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It Happened to Sun Valley

75 years ago, a wealthy East Coast businessman and an upstart publicist from Indiana had a dream: to create and promote the most luxurious winter sports resort America, and the world, had ever known.
Van Gordon Sauter and Jennifer Tuohy reveal how they did it.

It's the Most Iconic Photo in the History of American Skiing. It depicts a smiling young man, handsome and trim, standing tall in his 1930s snow pants atop boots and skis, his poles elegantly draped as he pauses from his obvious exertions to wipe the hard-earned sweat from his brow. But the focal center of the photo is the skin -the man is bare-chested. Shirtless. Apparently perfectly comfortable- in the snow!

Obviously, he is not suffering in one of those glaciated Northeastern states, where panicky skiers hurtle down steep ice sheets, generally out of control, toward frigid snow huts with clunky transport into priggish Calvinist hamlets with all the amenities of an Inuit village in the Northwest Territory.

Instead, the image conjures up a sophisticated, handsome man in a place of beauty, surrounded by snow, yet warm enough to savor the midday sun.

Gracing the cover of the first Sun Valley Lodge brochure in 1936, and the posters that promoted nationwide what was to become the ultimate American destination ski resort, this shirtless skier quickly became the face of Sun Valley.

In fact, the young man and his sweat-drenched torso never set foot in the snow. The iconic image was shot in a New York studio, the sweat courtesy of a tub of Vaseline. It was the self-professed masterpiece of publicist Steven Hannagan, who had achieved fame by staging the pictures, stunts and stories that transformed the reputation of a once irrelevant, insect-infested island off Miami, Florida, into the incandescent Miami Beach. His successful promotion of that gaudy, expensive playground for thousands of sun lovers and sybarites who spent most of the year in sooty Northern cities shoveling leaden snow and sliding off slick roadways into filthy snow banks, gave Hannagan the building blocks to create Sun Valley.

Averell Harriman, the wealthy, magisterial chairman of the Union Pacific Railroad, knew Hannagan's skills were critical to the success of the ski resort he was plunking down in the seriously cold outback of Idaho.

Idaho and Hannagan-like Harriman and Hannagan-were an implausible couple. Hannagan abhorred the cold, detested snow ("I don't think he skied at all," recalled Harriman), and considered isolated Ketchum a wearisome and bleak outpost at that point where the maps go blank and adjacent space was populated by voracious, fire-snorting dragons.

Harriman was the ultimate patrician, a scion of wealth and privilege, an industrialist and financier who would go on to the highest councils of American leadership and two of the nation's most important ambassadorships (England and Russia).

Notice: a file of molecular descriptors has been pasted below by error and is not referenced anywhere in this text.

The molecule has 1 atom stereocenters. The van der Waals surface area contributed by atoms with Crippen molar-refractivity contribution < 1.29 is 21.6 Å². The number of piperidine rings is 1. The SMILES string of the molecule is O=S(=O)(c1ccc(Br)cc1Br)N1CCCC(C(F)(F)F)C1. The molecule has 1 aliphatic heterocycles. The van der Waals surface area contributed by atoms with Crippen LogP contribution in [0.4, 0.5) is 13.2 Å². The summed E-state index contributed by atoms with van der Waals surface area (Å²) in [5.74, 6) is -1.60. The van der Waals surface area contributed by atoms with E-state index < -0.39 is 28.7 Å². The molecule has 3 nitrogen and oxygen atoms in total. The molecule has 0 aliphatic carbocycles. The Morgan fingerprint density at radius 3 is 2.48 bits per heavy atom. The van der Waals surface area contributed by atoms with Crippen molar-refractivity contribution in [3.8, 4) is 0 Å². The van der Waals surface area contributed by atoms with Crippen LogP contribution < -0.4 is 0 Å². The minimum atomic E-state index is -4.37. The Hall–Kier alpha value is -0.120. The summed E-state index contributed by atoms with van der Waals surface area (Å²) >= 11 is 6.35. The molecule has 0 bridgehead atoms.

Hannagan was a no-name native of Indiana, a man with an instinctive and income-generating sense of what engaged and motivated the public. With smarts, an engaging personality and a strong dash of chutzpah, he became a living legend of public relations. A born flack.

And it worked. Before 1936 there was no Sun Valley, only the obscure and isolated former mining towns of Ketchum, Hailey and Bellevue. Hannagan immediately realized the resort needed its own name. As he stood in the "godforsaken fields of snow" he was tasked to publicize, he found himself breaking a sweat in spite of his flimsy three-piece tweed suit. Removing first his jacket, then his vest (his shoes still filled with snow), inspiration hit. The image of the stripped-to-the-waist skier danced into his mind and immediately (he claims) he knew the resort would be called Sun Valley and he would sell it to the world as "Winter sports under a summer sun."

Hannagan quickly impressed upon Harriman that his resort had to rise above the perception of being just another ski mountain like those in New Hampshire or Vermont or Massachusetts. It had to have European cachet, smart people, vivacious celebrities and an elegant ease that would motivate people to travel by train across the country in mid winter to an isolated town where flat land vanished and all roads went uphill.

Harriman created his resort to boost passenger traffic on his rail line, which passed east-to-west through Shoshone, connecting north to the Wood River Valley by a branch line originally established to haul ore from the mines. And after the mines went bust, the spur hauled to market the tens of thousands of sheep fattened in mountain pastures. Passengers on the branch line had accommodations only slightly more gracious than those experienced by the sheep. The cars were ramshackle, and during the winter travelers were lucky to be in a car with a wood stove.

Hannagan felt that anything less than first class was no class and set out to upgrade everything, from the transport to the access for the ski mountain, from the quality of the food to the modishness of the Duchin Room repartee.

To detail this, Hannagan sat down on March 28, 1936, two days after first laying eyes on Idaho's mountains, and wrote a remarkably visionary two-page memo to Harriman specifying the elements that could make Sun Valley a successful product for the railroad and a memorable experience for guests. Hannagan's suggestions were embraced by Harriman.

Among them were these concepts, which were transformed into reality and in most cases are with us today:

- "This is one city in which roughing it must be a luxury. It may seem to be isolated, rustic, continental. But it must have every modern convenience."

- "There should be an ice skating rink. There should be a glass walled but open ceiling hot water pool... Imagine swimming pictures and diving pictures with snowcapped mountains as background..."